Carolyn J. Lukensmeyer, Executive Director of the National Institute for Civil Discourse, and and former President of AmericaSpeaks, is the author of the forthcoming Jossey-Bass book, Bringing Citizen Voices to the Table: A Guide for Public Managers. This piece serves as a reminder–especially to those of us in the US leading up to our presidential election– that a true democracy requires engagement of all of it’s citizens.
How is it that the 12 members of the Congressional Supercommittee charged with hammering out a critical budget compromise in the summer of 2011 could, after three months of work, simply throw up their hands, when a year and half before, 3,500 ideologically diverse Americans sat down together for one day and came to consensus about what to do?
In June, 2010, in 57 cities across the country, tea-partiers, move-on members and a whole lot of average, middle-of-the-road citizens talked across their differences on our fiscal crisis. When given an opportunity to look at the facts and talk through their concerns, they were quite capable of reaching the compromises necessary to put our country back on a track of fiscal responsibility. Politicians and elected officials of all stripes — egged-on by a rabidly destructive— would have you believe otherwise. It’s in their to perpetuate the current narrative that the public’s views are too entrenched and contradictory for compromise; that Americans would rather hold on to an idea than reach across the table. This is pure bunk. Americans know, and have proven over and over again, that when given an opportunity to deliberate civilly with fellow citizens of diverse viewpoints, they can indeed make the important decisions that need to be made.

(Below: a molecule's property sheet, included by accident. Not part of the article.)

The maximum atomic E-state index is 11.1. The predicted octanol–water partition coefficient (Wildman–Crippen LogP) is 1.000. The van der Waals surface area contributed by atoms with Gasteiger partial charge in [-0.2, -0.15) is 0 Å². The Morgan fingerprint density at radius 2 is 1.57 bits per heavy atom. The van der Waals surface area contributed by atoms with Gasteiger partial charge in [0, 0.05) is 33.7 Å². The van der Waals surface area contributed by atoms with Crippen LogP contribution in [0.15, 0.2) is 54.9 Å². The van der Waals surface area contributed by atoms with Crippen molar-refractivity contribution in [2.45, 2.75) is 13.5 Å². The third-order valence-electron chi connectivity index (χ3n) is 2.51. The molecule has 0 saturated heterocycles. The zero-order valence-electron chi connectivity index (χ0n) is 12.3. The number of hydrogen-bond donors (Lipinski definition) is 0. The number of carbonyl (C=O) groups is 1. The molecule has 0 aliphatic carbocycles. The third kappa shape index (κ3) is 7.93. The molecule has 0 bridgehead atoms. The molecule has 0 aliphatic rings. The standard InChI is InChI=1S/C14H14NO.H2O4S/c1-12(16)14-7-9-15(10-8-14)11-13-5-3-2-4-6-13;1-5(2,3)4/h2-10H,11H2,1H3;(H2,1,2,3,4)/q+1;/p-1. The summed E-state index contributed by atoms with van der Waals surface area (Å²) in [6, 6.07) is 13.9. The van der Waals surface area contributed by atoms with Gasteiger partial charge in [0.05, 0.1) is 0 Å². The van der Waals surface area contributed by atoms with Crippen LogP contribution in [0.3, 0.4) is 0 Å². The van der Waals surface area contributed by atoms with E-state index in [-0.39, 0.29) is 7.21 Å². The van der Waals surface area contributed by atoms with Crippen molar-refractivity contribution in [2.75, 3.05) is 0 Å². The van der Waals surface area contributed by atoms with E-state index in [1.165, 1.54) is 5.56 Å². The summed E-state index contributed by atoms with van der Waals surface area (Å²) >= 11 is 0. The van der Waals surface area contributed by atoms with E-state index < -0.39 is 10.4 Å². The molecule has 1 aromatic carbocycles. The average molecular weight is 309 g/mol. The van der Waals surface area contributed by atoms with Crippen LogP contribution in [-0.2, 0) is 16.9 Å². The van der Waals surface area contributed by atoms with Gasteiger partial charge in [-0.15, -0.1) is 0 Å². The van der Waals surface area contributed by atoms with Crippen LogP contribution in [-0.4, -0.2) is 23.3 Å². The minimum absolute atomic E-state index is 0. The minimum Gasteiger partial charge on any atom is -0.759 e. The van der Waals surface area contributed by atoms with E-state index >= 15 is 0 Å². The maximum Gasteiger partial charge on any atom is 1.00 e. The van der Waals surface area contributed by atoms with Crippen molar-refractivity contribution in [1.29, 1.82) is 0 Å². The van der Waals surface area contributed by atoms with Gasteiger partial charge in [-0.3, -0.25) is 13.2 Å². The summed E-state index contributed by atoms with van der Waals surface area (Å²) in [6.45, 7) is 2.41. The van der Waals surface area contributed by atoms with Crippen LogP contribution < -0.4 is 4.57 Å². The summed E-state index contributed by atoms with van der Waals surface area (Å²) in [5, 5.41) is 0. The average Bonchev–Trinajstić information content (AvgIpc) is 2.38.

So what if millions of Americans regularly came together to deliberate about a wide range of critical national issues like health care, immigration, and education? What if the recommendations they made actually guided the actions of our national policy-makers? What if the common ground they found was reflected in the tone of national politics? What if all the elements necessary to make such citizen engagement happen — the spaces to hold the discussion, the technology needed to bring millions of voices together, the human resources to facilitate it — were in place? If all this were true, we would be a nation that does more than just aspire to listen to its citizens. We would be a nation that actually does so on a regular basis. We would be a credible democracy.